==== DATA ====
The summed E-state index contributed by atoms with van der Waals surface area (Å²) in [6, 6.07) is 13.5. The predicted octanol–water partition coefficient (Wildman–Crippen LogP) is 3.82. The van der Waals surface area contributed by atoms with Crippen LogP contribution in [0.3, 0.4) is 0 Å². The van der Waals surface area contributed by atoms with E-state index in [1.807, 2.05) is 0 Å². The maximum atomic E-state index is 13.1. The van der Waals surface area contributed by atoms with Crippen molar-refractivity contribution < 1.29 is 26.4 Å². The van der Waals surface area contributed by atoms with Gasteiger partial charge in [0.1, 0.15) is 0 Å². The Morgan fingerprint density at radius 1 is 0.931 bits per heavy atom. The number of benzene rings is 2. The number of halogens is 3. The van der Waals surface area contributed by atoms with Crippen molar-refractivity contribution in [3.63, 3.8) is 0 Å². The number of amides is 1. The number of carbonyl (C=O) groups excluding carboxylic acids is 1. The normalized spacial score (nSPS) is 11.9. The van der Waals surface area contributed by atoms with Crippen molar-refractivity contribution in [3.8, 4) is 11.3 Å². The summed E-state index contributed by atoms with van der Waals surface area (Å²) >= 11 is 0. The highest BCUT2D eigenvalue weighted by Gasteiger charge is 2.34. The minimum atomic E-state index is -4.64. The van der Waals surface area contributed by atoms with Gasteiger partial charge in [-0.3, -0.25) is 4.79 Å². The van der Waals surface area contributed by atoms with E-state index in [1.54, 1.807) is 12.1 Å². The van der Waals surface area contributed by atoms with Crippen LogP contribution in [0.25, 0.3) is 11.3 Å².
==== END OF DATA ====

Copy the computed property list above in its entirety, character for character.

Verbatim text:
The summed E-state index contributed by atoms with van der Waals surface area (Å²) in [6, 6.07) is 13.5. The predicted octanol–water partition coefficient (Wildman–Crippen LogP) is 3.82. The van der Waals surface area contributed by atoms with Crippen LogP contribution in [0.3, 0.4) is 0 Å². The van der Waals surface area contributed by atoms with E-state index in [1.807, 2.05) is 0 Å². The maximum atomic E-state index is 13.1. The van der Waals surface area contributed by atoms with Crippen molar-refractivity contribution < 1.29 is 26.4 Å². The van der Waals surface area contributed by atoms with Gasteiger partial charge in [0.1, 0.15) is 0 Å². The Morgan fingerprint density at radius 1 is 0.931 bits per heavy atom. The number of benzene rings is 2. The number of halogens is 3. The van der Waals surface area contributed by atoms with Crippen molar-refractivity contribution in [3.63, 3.8) is 0 Å². The number of amides is 1. The number of carbonyl (C=O) groups excluding carboxylic acids is 1. The normalized spacial score (nSPS) is 11.9. The van der Waals surface area contributed by atoms with Crippen molar-refractivity contribution in [3.8, 4) is 11.3 Å². The summed E-state index contributed by atoms with van der Waals surface area (Å²) >= 11 is 0. The highest BCUT2D eigenvalue weighted by Gasteiger charge is 2.34. The minimum atomic E-state index is -4.64. The van der Waals surface area contributed by atoms with Gasteiger partial charge in [-0.3, -0.25) is 4.79 Å². The van der Waals surface area contributed by atoms with E-state index in [1.54, 1.807) is 12.1 Å². The van der Waals surface area contributed by atoms with Crippen LogP contribution in [0.25, 0.3) is 11.3 Å².